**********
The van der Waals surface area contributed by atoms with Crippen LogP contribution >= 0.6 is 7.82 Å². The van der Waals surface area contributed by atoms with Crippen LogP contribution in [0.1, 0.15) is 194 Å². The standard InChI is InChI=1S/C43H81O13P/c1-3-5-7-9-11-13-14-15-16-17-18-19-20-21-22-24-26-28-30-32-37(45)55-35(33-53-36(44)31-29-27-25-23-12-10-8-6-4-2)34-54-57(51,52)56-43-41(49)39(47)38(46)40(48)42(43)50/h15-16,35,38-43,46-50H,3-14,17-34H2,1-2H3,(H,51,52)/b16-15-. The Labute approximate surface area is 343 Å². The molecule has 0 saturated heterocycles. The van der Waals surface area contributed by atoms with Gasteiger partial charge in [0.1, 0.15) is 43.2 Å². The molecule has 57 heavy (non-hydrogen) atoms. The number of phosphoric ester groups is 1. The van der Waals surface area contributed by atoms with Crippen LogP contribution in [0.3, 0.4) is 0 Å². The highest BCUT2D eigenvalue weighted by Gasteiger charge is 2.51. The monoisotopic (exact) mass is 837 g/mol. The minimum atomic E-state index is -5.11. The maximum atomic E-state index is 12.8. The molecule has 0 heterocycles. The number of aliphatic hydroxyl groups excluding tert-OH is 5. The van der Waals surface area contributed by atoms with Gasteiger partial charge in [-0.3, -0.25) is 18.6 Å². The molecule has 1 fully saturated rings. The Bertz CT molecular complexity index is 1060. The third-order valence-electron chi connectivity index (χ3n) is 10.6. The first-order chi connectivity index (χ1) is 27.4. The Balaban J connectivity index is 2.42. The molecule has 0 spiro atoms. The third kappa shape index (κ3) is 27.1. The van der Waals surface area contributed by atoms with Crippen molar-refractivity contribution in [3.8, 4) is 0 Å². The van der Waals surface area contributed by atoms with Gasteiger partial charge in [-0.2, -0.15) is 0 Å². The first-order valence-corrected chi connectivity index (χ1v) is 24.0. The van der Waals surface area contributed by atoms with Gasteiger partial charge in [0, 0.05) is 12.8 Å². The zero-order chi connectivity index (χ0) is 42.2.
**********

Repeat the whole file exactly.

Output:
The van der Waals surface area contributed by atoms with Crippen LogP contribution >= 0.6 is 7.82 Å². The van der Waals surface area contributed by atoms with Crippen LogP contribution in [0.1, 0.15) is 194 Å². The standard InChI is InChI=1S/C43H81O13P/c1-3-5-7-9-11-13-14-15-16-17-18-19-20-21-22-24-26-28-30-32-37(45)55-35(33-53-36(44)31-29-27-25-23-12-10-8-6-4-2)34-54-57(51,52)56-43-41(49)39(47)38(46)40(48)42(43)50/h15-16,35,38-43,46-50H,3-14,17-34H2,1-2H3,(H,51,52)/b16-15-. The Labute approximate surface area is 343 Å². The molecule has 0 saturated heterocycles. The van der Waals surface area contributed by atoms with Gasteiger partial charge in [0.1, 0.15) is 43.2 Å². The molecule has 57 heavy (non-hydrogen) atoms. The number of phosphoric ester groups is 1. The van der Waals surface area contributed by atoms with Crippen LogP contribution in [0.3, 0.4) is 0 Å². The highest BCUT2D eigenvalue weighted by Gasteiger charge is 2.51. The monoisotopic (exact) mass is 837 g/mol. The minimum atomic E-state index is -5.11. The maximum atomic E-state index is 12.8. The molecule has 0 heterocycles. The number of aliphatic hydroxyl groups excluding tert-OH is 5. The van der Waals surface area contributed by atoms with Gasteiger partial charge in [-0.3, -0.25) is 18.6 Å². The molecule has 1 fully saturated rings. The Bertz CT molecular complexity index is 1060. The third-order valence-electron chi connectivity index (χ3n) is 10.6. The first-order chi connectivity index (χ1) is 27.4. The Balaban J connectivity index is 2.42. The molecule has 0 spiro atoms. The third kappa shape index (κ3) is 27.1. The van der Waals surface area contributed by atoms with Crippen molar-refractivity contribution in [3.8, 4) is 0 Å². The van der Waals surface area contributed by atoms with Gasteiger partial charge in [-0.2, -0.15) is 0 Å². The first-order valence-corrected chi connectivity index (χ1v) is 24.0. The van der Waals surface area contributed by atoms with Gasteiger partial charge in [0, 0.05) is 12.8 Å². The zero-order chi connectivity index (χ0) is 42.2.